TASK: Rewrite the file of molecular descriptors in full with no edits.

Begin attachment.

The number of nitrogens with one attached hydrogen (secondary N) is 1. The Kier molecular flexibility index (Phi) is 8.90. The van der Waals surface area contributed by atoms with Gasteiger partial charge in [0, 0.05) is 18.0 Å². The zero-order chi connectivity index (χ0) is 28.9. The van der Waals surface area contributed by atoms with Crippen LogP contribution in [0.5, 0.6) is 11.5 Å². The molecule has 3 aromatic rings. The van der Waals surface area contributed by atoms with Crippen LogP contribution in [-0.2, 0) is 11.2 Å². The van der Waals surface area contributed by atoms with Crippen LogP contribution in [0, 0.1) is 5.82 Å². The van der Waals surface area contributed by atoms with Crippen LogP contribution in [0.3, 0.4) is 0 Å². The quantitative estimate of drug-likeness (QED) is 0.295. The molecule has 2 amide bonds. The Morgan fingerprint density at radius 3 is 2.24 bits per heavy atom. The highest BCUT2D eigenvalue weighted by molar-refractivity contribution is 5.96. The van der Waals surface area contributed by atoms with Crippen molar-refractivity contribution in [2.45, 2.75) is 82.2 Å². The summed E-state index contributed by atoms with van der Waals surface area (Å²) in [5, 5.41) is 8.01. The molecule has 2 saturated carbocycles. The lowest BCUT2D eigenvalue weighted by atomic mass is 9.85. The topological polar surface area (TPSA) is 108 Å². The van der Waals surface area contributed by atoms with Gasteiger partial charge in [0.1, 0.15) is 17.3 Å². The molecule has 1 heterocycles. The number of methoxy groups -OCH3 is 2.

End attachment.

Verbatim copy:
The number of nitrogens with one attached hydrogen (secondary N) is 1. The Kier molecular flexibility index (Phi) is 8.90. The van der Waals surface area contributed by atoms with Gasteiger partial charge in [0, 0.05) is 18.0 Å². The zero-order chi connectivity index (χ0) is 28.9. The van der Waals surface area contributed by atoms with Crippen LogP contribution in [0.5, 0.6) is 11.5 Å². The molecule has 3 aromatic rings. The van der Waals surface area contributed by atoms with Crippen LogP contribution in [-0.2, 0) is 11.2 Å². The van der Waals surface area contributed by atoms with Crippen LogP contribution in [0, 0.1) is 5.82 Å². The van der Waals surface area contributed by atoms with Crippen LogP contribution in [0.3, 0.4) is 0 Å². The quantitative estimate of drug-likeness (QED) is 0.295. The molecule has 2 amide bonds. The Morgan fingerprint density at radius 3 is 2.24 bits per heavy atom. The highest BCUT2D eigenvalue weighted by molar-refractivity contribution is 5.96. The van der Waals surface area contributed by atoms with Crippen molar-refractivity contribution in [2.45, 2.75) is 82.2 Å². The summed E-state index contributed by atoms with van der Waals surface area (Å²) in [5, 5.41) is 8.01. The molecule has 2 saturated carbocycles. The lowest BCUT2D eigenvalue weighted by atomic mass is 9.85. The topological polar surface area (TPSA) is 108 Å². The van der Waals surface area contributed by atoms with Gasteiger partial charge in [0.1, 0.15) is 17.3 Å². The molecule has 1 heterocycles. The number of methoxy groups -OCH3 is 2.